It is no secret that Colorado is currently experiencing a housing crisis. As the Front Range grows, builders and developers are seeking to capitalize on the situation. While Colorado needs more housing, ensuring quality workmanship is just as essential. Otherwise, all of that building amounts to nothing more than an ineffective and very expensive band-aid.
Unfortunately, it is not uncommon for large building and development companies to cut corners and rush construction to maximize profits in times like these. On top of this, many of these companies use warranties for their work that dramatically limit their obligations to repair and otherwise address defects that arise from their own poor workmanship.
For example, companies may include provisions in their warranties that require home buyers to report defects within one year to trigger the company’s obligation to repair. In Colorado, the statute of limitations for pursuing a claim for construction defects is two years, and this period begins when a home buyer first notices the physical manifestations of the defect. After two years from noticing the manifestations of a defect, a home buyer can no longer pursue a claim against a contractor or other building professional for defects in their work.
Let’s look at an example. You hire a company to build a house that begins by excavating and compacting the soil and then pouring the concrete foundation. Five years later, you notice small cracks appearing at the top of the foundation. Another three years go by before you notice the cracks getting bigger and find out that the foundation is defective.
The statute of limitations in this situation would begin when you first noticed the crack 5 years after the construction of the home. It does not matter that you discover that the cracks are caused by a defective foundation three years after that. The statute of limitations begins when you first notice the cracks, and after two years, you are barred from asserting a claim against the contractor for the defective foundation.
Now let’s look at this example in the context of a company’s one-year warranty. Since the company building your house has told you that you must report defects for repair within one year, you are motivated to be as proactive in noticing and reporting any defects. By doing this, the building company is getting you to notice any potential flaws quicker than you would have otherwise and thereby forcing you to start the statute of limitations.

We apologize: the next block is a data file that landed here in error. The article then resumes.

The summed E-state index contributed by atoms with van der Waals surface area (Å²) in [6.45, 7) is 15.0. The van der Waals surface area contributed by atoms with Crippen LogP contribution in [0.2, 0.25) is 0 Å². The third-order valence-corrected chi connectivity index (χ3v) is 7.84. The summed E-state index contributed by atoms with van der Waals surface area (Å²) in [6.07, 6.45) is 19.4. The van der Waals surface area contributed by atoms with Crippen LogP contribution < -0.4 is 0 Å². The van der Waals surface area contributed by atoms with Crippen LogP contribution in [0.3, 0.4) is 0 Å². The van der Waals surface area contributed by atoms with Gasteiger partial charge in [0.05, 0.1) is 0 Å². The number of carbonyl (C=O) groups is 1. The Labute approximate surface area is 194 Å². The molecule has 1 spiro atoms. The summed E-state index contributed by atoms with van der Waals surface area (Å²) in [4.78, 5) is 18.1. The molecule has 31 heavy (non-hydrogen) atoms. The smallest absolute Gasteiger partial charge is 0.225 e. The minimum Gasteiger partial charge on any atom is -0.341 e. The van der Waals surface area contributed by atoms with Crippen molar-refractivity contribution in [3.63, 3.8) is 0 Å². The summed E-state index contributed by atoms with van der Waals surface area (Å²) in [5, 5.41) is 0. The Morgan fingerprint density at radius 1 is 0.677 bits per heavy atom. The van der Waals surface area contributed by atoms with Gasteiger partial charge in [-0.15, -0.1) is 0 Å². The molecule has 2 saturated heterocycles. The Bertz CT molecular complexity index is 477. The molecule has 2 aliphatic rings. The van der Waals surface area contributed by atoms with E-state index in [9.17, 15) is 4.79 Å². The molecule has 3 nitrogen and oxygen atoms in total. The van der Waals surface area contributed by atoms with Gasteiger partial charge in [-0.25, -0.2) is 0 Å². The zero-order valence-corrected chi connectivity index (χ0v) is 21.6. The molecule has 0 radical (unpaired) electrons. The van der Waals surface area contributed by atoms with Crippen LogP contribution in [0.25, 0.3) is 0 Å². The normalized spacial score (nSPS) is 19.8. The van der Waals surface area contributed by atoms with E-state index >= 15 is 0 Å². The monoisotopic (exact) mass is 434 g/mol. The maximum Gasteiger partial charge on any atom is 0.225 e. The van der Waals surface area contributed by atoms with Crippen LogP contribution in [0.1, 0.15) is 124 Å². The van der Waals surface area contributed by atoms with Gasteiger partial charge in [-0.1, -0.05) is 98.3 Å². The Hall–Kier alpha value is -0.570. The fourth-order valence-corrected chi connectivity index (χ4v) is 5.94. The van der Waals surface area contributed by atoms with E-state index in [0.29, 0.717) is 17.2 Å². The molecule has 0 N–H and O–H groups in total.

In other words, the warranty in this scenario makes it so that construction defect claims will expire quicker following completion of the home. Since home buyers are rarely familiar with these laws, these warranties can trick you into limiting your rights.
The good news is that laws exist in Colorado that not only render these sorts of warranties unenforceable but also have the potential to punish companies that attempt such deception. In 2007, Colorado passed the Homeowner’s Protection Act (HPA), which specifically made warranties that limit rights under the statute of limitations to be void as against public policy.
In addition, the Colorado Consumer Protection Act (CCPA) functions to punish companies that engage in a wide variety of deceptive practices by making it possible for a plaintiff to receive triple their actual damages.
The CCPA was further strengthened in 2019 thanks to an amendment that included in the list of deceptive practices a broad provision for “either knowingly or recklessly engag[ing] in any unfair, unconscionable, deceptive, deliberately misleading, false, or fraudulent act or practice” C.R.S. 6-1-105(1)(kkk). The amended statute also includes a provision clarifying that “recklessly,” for the purposes of this section, is a “reckless disregard for the truth or falsity of a statement or advertisement.” C.R.S. 6-1-105(4).
This is a new addition to the law, and its precise effect has not yet been determined. However, the addition of the term “recklessly” is very significant because it makes companies liable for practices that they have reason to know are deceptive.
Companies building homes have had ample time to become familiar with the HPA and understand the types of provisions that this law makes void. Therefore, when these companies try to rely on warranties they should know to be void, they are potentially violating the CCPA and are liable. Furthermore, past Colorado cases support the argument that a company using contractual provisions that they know, or should know, to be void is a deceptive practice under the CCPA.
If you feel you have been the victim of a deceptive trade practice concerning the purchase of your home or in another transaction, our construction law attorneys can help you. Contact us at (720) 615-0999 to discuss your case further.
This blog is intended to provide general information and, therefore, should not be treated as legal advice. You should contact a qualified attorney for questions about legal issues.